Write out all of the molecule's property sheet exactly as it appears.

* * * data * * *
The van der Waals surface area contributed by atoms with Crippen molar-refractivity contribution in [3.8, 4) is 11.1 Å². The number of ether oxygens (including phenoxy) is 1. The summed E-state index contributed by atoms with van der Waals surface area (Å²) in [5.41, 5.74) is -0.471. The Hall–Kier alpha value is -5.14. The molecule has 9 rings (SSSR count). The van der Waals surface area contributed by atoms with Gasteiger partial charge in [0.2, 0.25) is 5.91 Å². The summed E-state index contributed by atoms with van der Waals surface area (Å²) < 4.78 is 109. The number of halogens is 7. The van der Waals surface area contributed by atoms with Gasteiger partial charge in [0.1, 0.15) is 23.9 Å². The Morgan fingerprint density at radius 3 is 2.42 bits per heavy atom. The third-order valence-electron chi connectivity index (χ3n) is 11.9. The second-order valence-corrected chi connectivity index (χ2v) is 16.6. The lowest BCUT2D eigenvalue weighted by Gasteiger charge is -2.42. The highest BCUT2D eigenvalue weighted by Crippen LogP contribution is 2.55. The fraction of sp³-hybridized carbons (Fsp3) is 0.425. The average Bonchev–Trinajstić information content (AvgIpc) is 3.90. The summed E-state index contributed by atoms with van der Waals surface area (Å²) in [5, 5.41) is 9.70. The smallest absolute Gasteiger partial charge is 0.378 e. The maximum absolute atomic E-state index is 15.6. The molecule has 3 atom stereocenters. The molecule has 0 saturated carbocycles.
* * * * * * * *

The van der Waals surface area contributed by atoms with Crippen molar-refractivity contribution in [3.8, 4) is 11.1 Å². The number of ether oxygens (including phenoxy) is 1. The summed E-state index contributed by atoms with van der Waals surface area (Å²) in [5.41, 5.74) is -0.471. The Hall–Kier alpha value is -5.14. The molecule has 9 rings (SSSR count). The van der Waals surface area contributed by atoms with Gasteiger partial charge in [0.2, 0.25) is 5.91 Å². The summed E-state index contributed by atoms with van der Waals surface area (Å²) < 4.78 is 109. The number of halogens is 7. The van der Waals surface area contributed by atoms with Gasteiger partial charge in [0.1, 0.15) is 23.9 Å². The Morgan fingerprint density at radius 3 is 2.42 bits per heavy atom. The third-order valence-electron chi connectivity index (χ3n) is 11.9. The second-order valence-corrected chi connectivity index (χ2v) is 16.6. The lowest BCUT2D eigenvalue weighted by Gasteiger charge is -2.42. The highest BCUT2D eigenvalue weighted by Crippen LogP contribution is 2.55. The fraction of sp³-hybridized carbons (Fsp3) is 0.425. The average Bonchev–Trinajstić information content (AvgIpc) is 3.90. The summed E-state index contributed by atoms with van der Waals surface area (Å²) in [5, 5.41) is 9.70. The smallest absolute Gasteiger partial charge is 0.378 e. The maximum absolute atomic E-state index is 15.6. The molecule has 3 atom stereocenters. The molecule has 0 saturated carbocycles.